The company uses bioengineered yeast to produce an array of products from sugar cane, including vitamin E, squalane, vanillin (the flavoring for vanilla), and a sugar substitute using a compound called Reb M that is normally found in the stevia plant.
The vanillin, CEO Melo says, “is equivalent in quality to Madagascar vanillin and is sustainably produced from sugar cane. We don’t have to worry about water or land use or child labor.” Madagascar is the world’s top producer of vanillin.
Cosmetics are a major focus. Amyris launched the Biossance line of products in 2017, selling directly to consumers and through retailers like Sephora. A major ingredient in many Biossance products is squalane, a version of squalene, a naturally occurring moisturizer in the skin.
Melo sees the company’s consumer branded business, including Biossance and Purecane, a sugar substitute, as the key growth drivers. Up next is an acne product. Amyris is also an ingredient supplier. Melo sees branded products generating $150 million of sales this year, up from about $50 million in 2020, and topping $300 million in 2022.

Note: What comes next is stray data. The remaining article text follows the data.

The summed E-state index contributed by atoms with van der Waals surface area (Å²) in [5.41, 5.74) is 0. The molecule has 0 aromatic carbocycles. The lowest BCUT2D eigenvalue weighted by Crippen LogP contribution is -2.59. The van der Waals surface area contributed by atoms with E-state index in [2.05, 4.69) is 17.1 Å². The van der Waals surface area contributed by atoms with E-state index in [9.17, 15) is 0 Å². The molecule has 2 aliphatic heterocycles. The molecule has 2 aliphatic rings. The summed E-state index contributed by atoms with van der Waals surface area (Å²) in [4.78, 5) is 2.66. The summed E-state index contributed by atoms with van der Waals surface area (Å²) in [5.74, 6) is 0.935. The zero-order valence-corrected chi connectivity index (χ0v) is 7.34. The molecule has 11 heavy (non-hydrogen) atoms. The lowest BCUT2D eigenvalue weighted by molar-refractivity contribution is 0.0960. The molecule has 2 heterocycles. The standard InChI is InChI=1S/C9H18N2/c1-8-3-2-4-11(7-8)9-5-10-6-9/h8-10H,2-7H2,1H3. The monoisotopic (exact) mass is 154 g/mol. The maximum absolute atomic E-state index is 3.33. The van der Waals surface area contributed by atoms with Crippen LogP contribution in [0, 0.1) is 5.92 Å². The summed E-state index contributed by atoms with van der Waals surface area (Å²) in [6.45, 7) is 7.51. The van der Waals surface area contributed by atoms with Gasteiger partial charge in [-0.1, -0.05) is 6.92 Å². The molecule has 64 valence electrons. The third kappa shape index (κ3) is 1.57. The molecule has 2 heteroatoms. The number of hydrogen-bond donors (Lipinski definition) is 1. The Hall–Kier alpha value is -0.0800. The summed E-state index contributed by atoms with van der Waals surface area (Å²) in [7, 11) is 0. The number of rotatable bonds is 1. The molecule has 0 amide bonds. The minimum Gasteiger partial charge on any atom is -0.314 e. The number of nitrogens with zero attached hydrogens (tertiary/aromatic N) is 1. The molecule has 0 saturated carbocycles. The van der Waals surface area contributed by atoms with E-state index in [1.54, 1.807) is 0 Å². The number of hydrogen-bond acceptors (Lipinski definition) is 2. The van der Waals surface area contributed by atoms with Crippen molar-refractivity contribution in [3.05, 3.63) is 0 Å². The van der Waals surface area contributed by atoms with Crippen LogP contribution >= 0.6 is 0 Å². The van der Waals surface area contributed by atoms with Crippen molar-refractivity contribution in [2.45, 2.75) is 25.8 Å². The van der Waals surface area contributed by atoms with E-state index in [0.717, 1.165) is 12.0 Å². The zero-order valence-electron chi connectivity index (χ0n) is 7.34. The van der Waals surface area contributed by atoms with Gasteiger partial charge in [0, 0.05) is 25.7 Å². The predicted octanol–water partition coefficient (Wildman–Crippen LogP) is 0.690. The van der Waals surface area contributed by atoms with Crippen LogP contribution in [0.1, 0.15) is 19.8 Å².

Amyris has introduced its own brands and built its own factories, in contrast with Ginkgo, which pursues an asset-light strategy of developing microorganisms and letting partners do the manufacturing and marketing.
“Our focus and what makes us successful is that we’ve figured out which products to go into first to drive real revenue and a business rather than being a science experiment,” says Melo, who isn’t fond of the Ginkgo approach, saying that it has yielded little in the way of recurring revenue so far. “Having your own factory is critical. It [manufacturing] is the bottleneck today for unleashing the power of synthetic biology.”
It also matters for profits. “When we sell a kilo of squalane directly to the consumer, we get $2,500 per kilo,” Melo says. “When I sell it to another beauty company, I am getting about $30 per kilo. $30 versus $2,500—think about that math.”
Randy Baron, a portfolio manager at Pinnacle Associates, believes that there is huge potential in Amyris. “It could generate 35% top-line growth for the next decade-plus,” he says. Trading at a big discount to Ginkgo, Amyris could hit $30 by the end of this year and $75 by the end of 2022, he says.